Friday, 19 December 2014

The Expat Parent (series 3) - And then there was me....

The end of my series The Expat Parent (Expat Eltern) has arrived. What a fun and interesting series it has been! Thanks to all of you lovely readers out there. 

And a big thank you to Mihaela, Marisa, Alex, Ilze, Michaela, Tanja and Miriam and their partners for the lovely contributions, support, re-tweets and sharing with their readers!

Now it is time to finish what I started and so here they are, my answers to my interview questions, in English. I figured if I inflict them on others, I should answer them myself too!  

Hope you enjoy! 

First of all, let us know how you ended up as an expat parent?
Thinking about it, I have always been an Expat. Born half-Austrian, half-American, grown-up in Vienna, studied in England, married to an Irish man, living in Hamburg and Mom of Baby.... You see, the list is long! In kindergarten my sister and I were the only two children growing up bilingual. Talk about a curiosity! I spent my childhood torn between home and wanting to live in the US, where we spent holidays. Every time we returned from to Vienna, I needed a few days to get back to everyday life. Studying in the UK, contrary to my childhood, I spent most of my time there looking forward to being back in Vienna. My most useful phrase there was 'I am European', after my American accent brought wrinkled noses with it (at the time of Bush it was not the most popular accent in the UK). I loved studying in Bristol and I met my great love there, Hubby. We moved to Hamburg and now we have my second love here, Baby. Before I had my own little family, every holiday brought the nagging question with it: 'Would it be better to live here? Do I really want to be in Hamburg?' Now I know where I want to be: right here, with my two guys. 

How does the fact that you or your partner are expats affect your parenting style?
I think the fact that we are such a MischMasch does affect our lifestyle significantly. I love peanut butter, Graham potatoes, we import our favourite foods from the UK, US and Austria or our loved ones bring some when they come to visit. Last time my brother-in-law and his partner came, Hubby was about to ask him when he said: 'Don't worry, we already have the usual, bacon, cheese and sausages.' Yumm! I can't say for sure that both of us being expats affects our parenting, as we are not super experienced yet and still making up our minds as we go; but I can say that we plan on passing on as much of our multi-cultural life as we can and that we are raising Baby bilingually, like my parents raised my sister and myself. Based on their success rate, we are following their example: we speak English with Baby and he is learning German in kindergarten. Since the only side effect of this method was that as a child I thought all little people spoke German, and attempted to get my American cousin to speak German to me for a few days before giving up, I think we will do well.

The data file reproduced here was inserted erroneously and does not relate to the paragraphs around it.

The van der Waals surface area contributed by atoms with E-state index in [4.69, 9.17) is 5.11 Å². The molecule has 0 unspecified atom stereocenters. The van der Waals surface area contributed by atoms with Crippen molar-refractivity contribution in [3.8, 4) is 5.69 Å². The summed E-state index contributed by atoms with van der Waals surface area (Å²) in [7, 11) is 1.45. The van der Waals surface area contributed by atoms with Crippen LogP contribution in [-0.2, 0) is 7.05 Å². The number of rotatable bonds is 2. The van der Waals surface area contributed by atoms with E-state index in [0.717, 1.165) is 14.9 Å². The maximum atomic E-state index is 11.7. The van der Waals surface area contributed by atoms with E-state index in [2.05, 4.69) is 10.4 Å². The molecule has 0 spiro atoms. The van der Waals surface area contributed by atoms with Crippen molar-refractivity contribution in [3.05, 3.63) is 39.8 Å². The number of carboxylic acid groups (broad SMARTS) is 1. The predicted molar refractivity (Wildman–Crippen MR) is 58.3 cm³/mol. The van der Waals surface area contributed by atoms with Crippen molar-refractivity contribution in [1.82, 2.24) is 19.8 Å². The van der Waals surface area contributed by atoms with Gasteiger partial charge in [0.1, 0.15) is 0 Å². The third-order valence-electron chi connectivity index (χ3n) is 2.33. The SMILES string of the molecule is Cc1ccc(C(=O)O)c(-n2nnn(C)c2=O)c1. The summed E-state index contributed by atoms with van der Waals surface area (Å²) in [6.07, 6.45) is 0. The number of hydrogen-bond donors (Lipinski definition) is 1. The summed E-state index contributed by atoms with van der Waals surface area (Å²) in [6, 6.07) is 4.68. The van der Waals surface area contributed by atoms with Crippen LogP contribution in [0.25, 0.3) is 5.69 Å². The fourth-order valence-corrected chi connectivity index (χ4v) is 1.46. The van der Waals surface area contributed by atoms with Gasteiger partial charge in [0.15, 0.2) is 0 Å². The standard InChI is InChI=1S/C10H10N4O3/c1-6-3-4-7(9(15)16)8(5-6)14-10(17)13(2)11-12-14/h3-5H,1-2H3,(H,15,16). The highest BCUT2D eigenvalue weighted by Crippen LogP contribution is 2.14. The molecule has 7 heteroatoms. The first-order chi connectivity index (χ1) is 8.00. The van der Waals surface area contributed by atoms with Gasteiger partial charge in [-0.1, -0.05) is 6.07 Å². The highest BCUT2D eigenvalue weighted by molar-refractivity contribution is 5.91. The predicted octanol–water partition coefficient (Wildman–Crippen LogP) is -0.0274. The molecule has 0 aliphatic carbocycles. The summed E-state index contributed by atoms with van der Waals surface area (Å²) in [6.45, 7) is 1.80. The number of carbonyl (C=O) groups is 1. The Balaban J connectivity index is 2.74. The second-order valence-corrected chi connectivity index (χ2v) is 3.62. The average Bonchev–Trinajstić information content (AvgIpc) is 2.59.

What do you enjoy most about being an expat?
The fact that I can call many places home, take a little bit of them with me everywhere we go, and look forward to visiting them and the people we love there. 

What do you find most difficult about being an expat, and an expat parent?
That I can call many places home, and that living in one, I always miss the others. That, as a parent, as in many things in life, I approach some things differently than many others.

What would you recommend to other parents, who are considering becoming expats?
Enjoy! Learn the local language and mix with as many locals as you can. Do not stick to those who speak your own language out of fear; no one will bite you and everyone will appreciate your efforts, even if you do not speak their language fluently. Be patient with yourself, everyone else will. If you can, stay more than a year. It can take up to two to really settle in and find a new home. 

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